heimannm

Well-Known Member
Joined
Feb 6, 2014
Messages
1,121
Reaction score
3,483
Location
Dike, Iowa
The 600 Series in all of the different variations (610, 605, 650, 655, Eager Beaver, Timber Bear, Silver Eagle) varied between 3.4 and 3.7 In³ and the perceived power/performance differences were often referenced. I have often heard that the 650 (ones with the yellow metal AF cover) were the peppiest of the group but my own experience is a Timber Bear with new rings outperforms the others we have.

Production in different forms ran from 1978 through 1996, that is an 18 year run.

There were several different 10 Series that were produced concurrently with the 600 Series saws but even the PM700 + PM4300 only ran from 1977 through 1992. The PM800, 805, 850, Super PM850, PM8200, and Double Eagle 80 all came and went but the 600 tarried on.

As with Homelite Jim, I am not defending the 600 Series saws, simply pointing out that they were commercially successful, otherwise McCulloch would not have continued producing them all those years.

Mark
 

Wood Doctor

New Member
Joined
Oct 7, 2013
Messages
183
Reaction score
160
There was also a 5700 series that used the same case and engine size and was produced I believe in the 1990s. They may have been the swan song of the same engine design as the 610. I have one of these and it seems to outperform the 605 and be equal to the 610 in power. The original owner treated it like dirt, unfortunately. I did the best I could to clean it up, but the case bottom and chain brake are somewhat corroded. It still runs well, however, and I have stopped the deterioration.
 

heimannm

Well-Known Member
Joined
Feb 6, 2014
Messages
1,121
Reaction score
3,483
Location
Dike, Iowa
A nice film of oil normally does the trick, add some sawdust if you want to hide the imperfections as well.

Mark
 

Wood Doctor

New Member
Joined
Oct 7, 2013
Messages
183
Reaction score
160
How do you stop the "white death"?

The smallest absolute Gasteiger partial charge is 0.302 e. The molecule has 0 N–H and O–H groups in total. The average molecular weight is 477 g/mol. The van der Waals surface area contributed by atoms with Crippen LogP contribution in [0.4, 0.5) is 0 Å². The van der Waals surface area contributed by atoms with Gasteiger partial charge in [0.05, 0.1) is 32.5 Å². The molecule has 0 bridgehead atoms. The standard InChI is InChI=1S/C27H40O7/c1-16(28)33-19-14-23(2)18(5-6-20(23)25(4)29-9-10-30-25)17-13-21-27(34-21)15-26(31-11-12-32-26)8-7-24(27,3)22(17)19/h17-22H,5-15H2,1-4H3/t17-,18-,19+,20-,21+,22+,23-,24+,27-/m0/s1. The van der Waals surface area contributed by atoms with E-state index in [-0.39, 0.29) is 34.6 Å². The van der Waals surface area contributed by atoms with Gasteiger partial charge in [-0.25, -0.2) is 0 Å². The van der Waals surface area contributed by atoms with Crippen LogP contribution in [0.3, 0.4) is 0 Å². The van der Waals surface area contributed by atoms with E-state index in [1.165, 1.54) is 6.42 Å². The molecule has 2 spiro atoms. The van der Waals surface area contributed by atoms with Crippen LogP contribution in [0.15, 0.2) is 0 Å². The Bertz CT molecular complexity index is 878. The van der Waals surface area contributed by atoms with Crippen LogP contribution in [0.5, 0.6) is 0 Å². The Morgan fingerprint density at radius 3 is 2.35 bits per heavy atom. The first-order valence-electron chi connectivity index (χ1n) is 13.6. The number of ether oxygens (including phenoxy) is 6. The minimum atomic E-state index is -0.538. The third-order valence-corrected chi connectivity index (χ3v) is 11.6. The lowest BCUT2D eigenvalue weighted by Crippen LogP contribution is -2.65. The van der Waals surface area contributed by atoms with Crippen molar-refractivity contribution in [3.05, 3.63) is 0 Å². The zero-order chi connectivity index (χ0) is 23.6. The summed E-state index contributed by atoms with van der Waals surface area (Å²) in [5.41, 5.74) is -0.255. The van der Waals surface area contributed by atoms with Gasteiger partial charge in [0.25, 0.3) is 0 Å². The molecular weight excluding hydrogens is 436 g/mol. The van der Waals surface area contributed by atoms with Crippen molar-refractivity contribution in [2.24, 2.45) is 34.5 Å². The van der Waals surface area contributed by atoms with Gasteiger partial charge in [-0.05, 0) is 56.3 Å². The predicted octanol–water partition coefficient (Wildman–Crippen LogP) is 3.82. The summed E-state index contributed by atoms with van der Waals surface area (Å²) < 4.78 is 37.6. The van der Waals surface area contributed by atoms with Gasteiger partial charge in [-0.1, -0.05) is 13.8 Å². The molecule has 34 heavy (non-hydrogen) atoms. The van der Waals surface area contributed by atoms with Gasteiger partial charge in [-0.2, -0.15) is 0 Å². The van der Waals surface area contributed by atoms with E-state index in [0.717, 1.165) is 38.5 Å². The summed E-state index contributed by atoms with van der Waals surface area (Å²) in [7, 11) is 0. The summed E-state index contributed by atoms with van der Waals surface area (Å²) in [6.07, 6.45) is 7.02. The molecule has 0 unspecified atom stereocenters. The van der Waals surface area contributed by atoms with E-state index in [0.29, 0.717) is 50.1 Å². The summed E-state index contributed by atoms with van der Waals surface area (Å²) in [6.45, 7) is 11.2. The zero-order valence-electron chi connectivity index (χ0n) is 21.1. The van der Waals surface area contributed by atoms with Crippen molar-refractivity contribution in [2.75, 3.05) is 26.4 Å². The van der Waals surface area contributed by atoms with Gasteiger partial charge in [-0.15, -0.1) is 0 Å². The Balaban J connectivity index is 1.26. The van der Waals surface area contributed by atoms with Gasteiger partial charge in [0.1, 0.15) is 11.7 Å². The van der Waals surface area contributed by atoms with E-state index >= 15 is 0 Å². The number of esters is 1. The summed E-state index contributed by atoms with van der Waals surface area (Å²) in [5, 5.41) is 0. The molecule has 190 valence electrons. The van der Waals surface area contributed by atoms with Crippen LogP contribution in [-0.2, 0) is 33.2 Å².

I assume you mean the corrosion? First, store the saw off the ground or concrete, preferably on a shelf. Rub it down with vinegar and a scrub brush. Third, coat the surface with oil, such as diesel fuel, furniture oil, or even cooking oil using a rag to rub it in. Storing it off the ground is the best possible measure to prevent further corrosion.

That's my method. but Mark Heimann has more saws resting in peace than anyone I know, so he might chime in with one of his formulas. Oops, he beat me to the punch.
 

homelitejim

Well-Known Member
Joined
Sep 26, 2013
Messages
261
Reaction score
915
http://youtu.be/3uo751_yLzw

I ended up with a 28" mcculloch bar that someone used as a machete. I ground and ground on it till I felt safe enough to run a chain around it for a cut or two. The wood is ponderosa pine and is big enough to burry a 28" bar in granted it is soft wood but it is what we cut and burn around here. I was able to lean on it a few times and it never stalled and the oilier was able to throw oil off the tip of the bar.
 

echoshawn

Well-Known Member
Joined
Nov 3, 2013
Messages
3,705
Reaction score
22,231
Location
Woods of North Idaho
http://youtu.be/3uo751_yLzw

I ended up with a 28" mcculloch bar that someone used as a machete. I ground and ground on it till I felt safe enough to run a chain around it for a cut or two. The wood is ponderosa pine and is big enough to burry a 28" bar in granted it is soft wood but it is what we cut and burn around here. I was able to lean on it a few times and it never stalled and the oilier was able to throw oil off the tip of the bar.

Wait, so that bar was usable? LOL
 

homelitejim

Well-Known Member
Joined
Sep 26, 2013
Messages
261
Reaction score
915
I wouldn't want to use it all day for fear of the chain coming off. I had to take that bottom rail down quite a bit.
 

homelitejim

Well-Known Member
Joined
Sep 26, 2013
Messages
261
Reaction score
915
Just enough to prove your point.


Sent from right here
The main point proven here is that $5 worth of junk can out perform much more expensive pieces of machinery thanks to the saw geniuses at McCullough USA.
 

homelitejim

Well-Known Member
Joined
Sep 26, 2013
Messages
261
Reaction score
915
Skip? Definitely sharp.
Yes skip. Yes sharp. Only 60cc's and a homeowner saw, not some $600-$700 pro saw. Is it a bit heavy? Yes but so is the ms310 and husky 460. For what it is it's not a bad performing saw.
 

Latest posts

Top